Since then, protests have flared up periodically. A Presidential Commission was appointed to examine the feasibility of free education, with a brief to report last June. In the event, it delivered a 750-page “interim report” in August, which was not made public until leaks began to appear in the media months later. By then, the higher education minister, Blade Nzimande, had been replaced in a cabinet reshuffle and shortly afterwards, Cyril Ramaphosa, who had expressed doubts about President Zuma’s preferred policy of free tuition, became the leader of the ruling African National Congress (ANC).
With the new academic year starting in February and no fees policy in sight, Universities South Africa reluctantly recommended an 8 per cent increase in tuition costs, bringing them back to 2015 levels. The Commission’s proposal for income-contingent loans to make room for fee increases to be repaid by graduates only when they reached agreed salary levels appeared to be still-born.
Professor Pretorius, interviewed before the commission’s report had been made public, expressed doubts about the practicality of free education. “I have some concerns about it because we have 26 universities. If there’s free education, it will only benefit those who can win a place at university. At UWC, we already have 20,000 applications for 4,000 places. There will have to be a National Enrolment Plan because universities have grown in such a way that the state is able to keep up with demand.
“Eight out of ten UWC students rely on state funding, largely through the National Aid Scheme. There is huge student debt – 280m rand of historical debt. There are demands to write that off but we cannot afford to do that. There are also institutional demands, such as free data and transport. All of the demands are legitimate, but students have started to see the universities as surrogates for the government, and the government is not providing.”
Professor Pretorius added: “What we are seeing at UWC is our own version of the students’ proposals, driven largely by extreme poverty. But at the same time there is, in my view, a real backlash against what many regard as unfulfilled promises after 1994. More than 20 years after democracy arrived, people on the ground are not experiencing the real benefits of democracy. “I have no doubt that there is also some political opportunism because on most campuses students at the heart of all these protests come from certain political persuasions. But by and large, I see it as deep student resentment about people’s life experiences still being the same. Those who feel very strongly about this regard it as their mission in life.”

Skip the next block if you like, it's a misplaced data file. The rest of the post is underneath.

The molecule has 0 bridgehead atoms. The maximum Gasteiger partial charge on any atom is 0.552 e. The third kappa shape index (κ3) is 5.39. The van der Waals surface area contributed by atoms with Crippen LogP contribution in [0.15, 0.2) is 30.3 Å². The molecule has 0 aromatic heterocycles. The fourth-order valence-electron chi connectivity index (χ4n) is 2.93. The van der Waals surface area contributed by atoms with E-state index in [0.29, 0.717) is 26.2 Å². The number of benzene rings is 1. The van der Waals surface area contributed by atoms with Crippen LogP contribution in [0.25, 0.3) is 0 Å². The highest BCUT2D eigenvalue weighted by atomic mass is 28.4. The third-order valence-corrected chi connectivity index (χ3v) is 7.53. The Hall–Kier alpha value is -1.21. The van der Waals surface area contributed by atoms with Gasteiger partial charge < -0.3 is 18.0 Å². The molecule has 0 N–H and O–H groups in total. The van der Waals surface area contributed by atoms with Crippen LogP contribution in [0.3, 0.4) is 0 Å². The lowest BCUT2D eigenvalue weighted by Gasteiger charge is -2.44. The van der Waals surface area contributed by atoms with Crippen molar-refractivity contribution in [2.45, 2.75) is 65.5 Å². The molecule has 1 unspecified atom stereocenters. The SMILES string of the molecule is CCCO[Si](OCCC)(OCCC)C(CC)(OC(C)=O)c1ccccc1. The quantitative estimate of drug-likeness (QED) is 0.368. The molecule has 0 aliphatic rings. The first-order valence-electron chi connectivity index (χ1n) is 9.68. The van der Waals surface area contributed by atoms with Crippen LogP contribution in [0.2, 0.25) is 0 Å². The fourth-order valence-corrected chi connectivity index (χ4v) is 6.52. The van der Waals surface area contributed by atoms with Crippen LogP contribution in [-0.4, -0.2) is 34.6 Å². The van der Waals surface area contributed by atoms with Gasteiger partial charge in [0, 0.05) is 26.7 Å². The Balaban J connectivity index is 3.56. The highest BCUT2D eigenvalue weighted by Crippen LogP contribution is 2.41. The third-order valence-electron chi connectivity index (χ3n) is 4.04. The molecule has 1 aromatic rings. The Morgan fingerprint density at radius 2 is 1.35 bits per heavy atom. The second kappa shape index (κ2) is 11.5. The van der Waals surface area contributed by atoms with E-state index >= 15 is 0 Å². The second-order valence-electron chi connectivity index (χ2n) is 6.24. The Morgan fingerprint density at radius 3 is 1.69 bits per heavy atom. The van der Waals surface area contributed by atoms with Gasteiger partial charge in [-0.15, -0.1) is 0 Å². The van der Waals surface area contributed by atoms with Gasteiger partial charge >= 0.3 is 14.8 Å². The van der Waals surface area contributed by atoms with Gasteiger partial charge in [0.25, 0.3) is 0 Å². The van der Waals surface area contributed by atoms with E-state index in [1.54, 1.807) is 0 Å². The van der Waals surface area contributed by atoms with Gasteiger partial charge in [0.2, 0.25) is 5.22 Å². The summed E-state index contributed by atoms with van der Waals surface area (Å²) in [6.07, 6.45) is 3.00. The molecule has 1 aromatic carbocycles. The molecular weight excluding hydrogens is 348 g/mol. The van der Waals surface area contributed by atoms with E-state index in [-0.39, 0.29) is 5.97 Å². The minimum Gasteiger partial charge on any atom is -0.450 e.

UWC has been in the news because of the levels of violence and destruction that have been seen there. “I always say that given the target group that we serve, these are real broad and bitter issues for our students. This is not a middle-class action; our students come from the poorest of the poor. Issues like transport and accommodation are significant for them, so it is to be expected that tempers flare. At better resourced universities, there is more scope to deal with them.”
Professor Pretorius fears that there could be long-term damage to the university system. “As higher education leaders, we have seen what happened in our schooling system, where the private schools have grown significantly because of the perceived lower quality of the government schools. One of our big concerns is that the current instability of our sector could lead to large numbers going overseas if they can afford it.